Wednesday, September 14, 2011

Rachelle Mee-Chapman: Making Time for What Matters

Today's post is the third in my guest post series: Making Time for What Matters.  Be sure to read the pieces by Emily McKhann and Peter Deitz too!

Rachelle Mee-Chapman is a classically trained theologian with a rebellious soul. Formerly ordained as an evangelical minister, this religious misfit now helps people create right-fit spiritual practices regardless of their creed (or a lack thereof!) Learn more about her approach to customized soulcare at Magpie Girl: care for creative souls. You can follow her on Twitter at @magpiegirl

In my urban setting, it does not make financial sense to plant a vegetable garden. Not one whit.

The organic seeds and starts cost more than what I save by buying less produce. The four jars of beans I managed to put up will be gone before winter even starts. And the $12 worth of seed potatoes I bought last spring made just one batch of potato salad this fall.

So why do I do it?

Because my 12 year old made that potato salad and the look of pride on her face was fan-freaking-tastic, that’s why.

Because every day at 3pm when I feel like I’m getting nowhere with my career, I can go into the backyard and see, with my own eyes, that things in my life are, in fact, growing.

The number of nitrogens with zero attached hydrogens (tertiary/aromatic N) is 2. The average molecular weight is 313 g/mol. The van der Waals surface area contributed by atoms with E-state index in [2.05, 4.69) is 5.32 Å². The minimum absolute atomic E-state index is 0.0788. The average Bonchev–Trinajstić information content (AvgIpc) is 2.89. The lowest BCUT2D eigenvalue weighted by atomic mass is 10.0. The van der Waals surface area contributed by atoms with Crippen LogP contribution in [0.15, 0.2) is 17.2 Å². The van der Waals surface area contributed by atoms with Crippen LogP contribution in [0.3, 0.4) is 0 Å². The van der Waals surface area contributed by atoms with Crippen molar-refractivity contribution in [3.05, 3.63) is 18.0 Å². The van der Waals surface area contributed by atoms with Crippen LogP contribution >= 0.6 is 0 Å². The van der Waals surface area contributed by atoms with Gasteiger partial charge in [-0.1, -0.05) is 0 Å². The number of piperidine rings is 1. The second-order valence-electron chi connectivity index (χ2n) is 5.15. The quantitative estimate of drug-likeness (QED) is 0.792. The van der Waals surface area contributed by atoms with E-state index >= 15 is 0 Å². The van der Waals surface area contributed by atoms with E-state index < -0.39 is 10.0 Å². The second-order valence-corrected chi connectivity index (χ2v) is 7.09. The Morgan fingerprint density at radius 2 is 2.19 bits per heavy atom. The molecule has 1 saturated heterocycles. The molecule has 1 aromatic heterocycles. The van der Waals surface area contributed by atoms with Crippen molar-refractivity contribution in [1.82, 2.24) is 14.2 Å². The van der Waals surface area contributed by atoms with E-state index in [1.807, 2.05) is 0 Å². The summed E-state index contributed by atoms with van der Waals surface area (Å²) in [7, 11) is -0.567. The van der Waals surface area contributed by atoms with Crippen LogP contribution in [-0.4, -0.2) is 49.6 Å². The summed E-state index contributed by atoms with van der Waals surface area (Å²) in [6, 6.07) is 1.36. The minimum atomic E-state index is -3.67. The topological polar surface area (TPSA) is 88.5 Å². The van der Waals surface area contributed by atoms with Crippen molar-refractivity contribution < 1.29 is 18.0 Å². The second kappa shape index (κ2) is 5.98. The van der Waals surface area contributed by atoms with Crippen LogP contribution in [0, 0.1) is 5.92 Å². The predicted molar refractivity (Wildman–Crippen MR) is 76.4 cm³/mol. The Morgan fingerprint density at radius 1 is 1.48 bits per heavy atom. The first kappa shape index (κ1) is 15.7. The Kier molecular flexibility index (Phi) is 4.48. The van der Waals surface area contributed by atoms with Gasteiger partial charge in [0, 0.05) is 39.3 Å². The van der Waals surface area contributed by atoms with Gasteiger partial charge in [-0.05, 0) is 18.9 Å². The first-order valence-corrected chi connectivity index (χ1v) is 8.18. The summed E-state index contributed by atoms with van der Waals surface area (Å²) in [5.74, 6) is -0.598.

Because watering from the rain-catch barrel makes me feel virtuous. 

Because the puppy digs gleefully in the compost pile while I weed the raised beds.  

Because the 21 year old’s room smells like basil and tomatoes as the vines creep though his window.

Because every year, in just-spring, my youngest daughter ties a ribbon to our first fruits, and we are filled with gratitude.

You can
make time for what matters most. Not what makes the most financial sense. Or what is most time-efficient. Or what seems logical. But what matters.

Listen, what I want to tell you is this.  Creating something beautiful rarely makes practical sense. The hours you pour into your tomatoes will not be made up in grocery store savings. Knitting the baby present for your best friend will cost WAY more than buying a cute sweater at Target. Driving to your niece’s first day of kindergarten won’t make you three billable hours’ worth of income.

And yet, these things will bear tremendous fruits.

Pride. Gratitude. Nourishment. Joy. Beauty.

(So totally worth it.)


How do you make time for what matters?

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  1. Love this...and so true. I live in an apartment with no space for gardening. Yet I, like you, love my few little plants and herbs for how they make me feel. It gives me a feeling of peace to go out and do what matters to me. I even have a worm compost bin. Haven't yet figured out what to do with the dirt! But it just feels good to do good!

  2. I love this. I personally have an extremely black thumb but it doesn't stop me from trying every year. i think taking time for what matters just takes a conscious effort to turn off the tv or commuter, to stop working at quitting time to be with the kids, things like that. thank you for this post. its a great reminder to do what matters.


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